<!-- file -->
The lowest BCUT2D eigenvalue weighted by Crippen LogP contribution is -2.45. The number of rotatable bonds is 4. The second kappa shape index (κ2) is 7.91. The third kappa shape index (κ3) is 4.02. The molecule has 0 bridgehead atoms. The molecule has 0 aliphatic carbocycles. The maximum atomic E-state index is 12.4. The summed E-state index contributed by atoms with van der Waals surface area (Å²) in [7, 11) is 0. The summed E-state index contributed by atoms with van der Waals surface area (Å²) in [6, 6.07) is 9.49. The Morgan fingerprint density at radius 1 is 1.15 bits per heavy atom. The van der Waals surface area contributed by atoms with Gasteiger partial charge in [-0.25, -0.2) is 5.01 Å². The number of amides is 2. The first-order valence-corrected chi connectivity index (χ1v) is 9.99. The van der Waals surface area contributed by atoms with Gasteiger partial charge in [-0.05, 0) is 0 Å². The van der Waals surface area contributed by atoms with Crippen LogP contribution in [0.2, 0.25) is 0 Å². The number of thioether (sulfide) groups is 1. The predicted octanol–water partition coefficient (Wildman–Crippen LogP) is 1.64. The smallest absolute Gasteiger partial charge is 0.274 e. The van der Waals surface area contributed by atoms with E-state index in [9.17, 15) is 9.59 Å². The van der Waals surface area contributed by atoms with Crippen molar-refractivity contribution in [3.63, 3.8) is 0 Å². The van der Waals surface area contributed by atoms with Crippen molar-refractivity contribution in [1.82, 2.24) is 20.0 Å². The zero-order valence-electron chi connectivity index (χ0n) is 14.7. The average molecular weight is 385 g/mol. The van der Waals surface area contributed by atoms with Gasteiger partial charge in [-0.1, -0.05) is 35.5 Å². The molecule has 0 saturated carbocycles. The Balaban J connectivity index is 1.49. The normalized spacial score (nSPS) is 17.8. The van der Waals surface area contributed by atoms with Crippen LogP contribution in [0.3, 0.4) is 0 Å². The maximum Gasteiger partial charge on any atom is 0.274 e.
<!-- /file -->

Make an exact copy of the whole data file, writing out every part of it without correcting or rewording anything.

The lowest BCUT2D eigenvalue weighted by Crippen LogP contribution is -2.45. The number of rotatable bonds is 4. The second kappa shape index (κ2) is 7.91. The third kappa shape index (κ3) is 4.02. The molecule has 0 bridgehead atoms. The molecule has 0 aliphatic carbocycles. The maximum atomic E-state index is 12.4. The summed E-state index contributed by atoms with van der Waals surface area (Å²) in [7, 11) is 0. The summed E-state index contributed by atoms with van der Waals surface area (Å²) in [6, 6.07) is 9.49. The Morgan fingerprint density at radius 1 is 1.15 bits per heavy atom. The van der Waals surface area contributed by atoms with Gasteiger partial charge in [-0.25, -0.2) is 5.01 Å². The number of amides is 2. The first-order valence-corrected chi connectivity index (χ1v) is 9.99. The van der Waals surface area contributed by atoms with Gasteiger partial charge in [-0.05, 0) is 0 Å². The van der Waals surface area contributed by atoms with Crippen LogP contribution in [0.2, 0.25) is 0 Å². The number of thioether (sulfide) groups is 1. The predicted octanol–water partition coefficient (Wildman–Crippen LogP) is 1.64. The smallest absolute Gasteiger partial charge is 0.274 e. The van der Waals surface area contributed by atoms with E-state index in [9.17, 15) is 9.59 Å². The van der Waals surface area contributed by atoms with Crippen molar-refractivity contribution in [3.63, 3.8) is 0 Å². The van der Waals surface area contributed by atoms with Crippen molar-refractivity contribution in [1.82, 2.24) is 20.0 Å². The zero-order valence-electron chi connectivity index (χ0n) is 14.7. The average molecular weight is 385 g/mol. The van der Waals surface area contributed by atoms with Gasteiger partial charge in [-0.1, -0.05) is 35.5 Å². The molecule has 0 saturated carbocycles. The Balaban J connectivity index is 1.49. The normalized spacial score (nSPS) is 17.8. The van der Waals surface area contributed by atoms with Crippen LogP contribution in [0.3, 0.4) is 0 Å². The maximum Gasteiger partial charge on any atom is 0.274 e.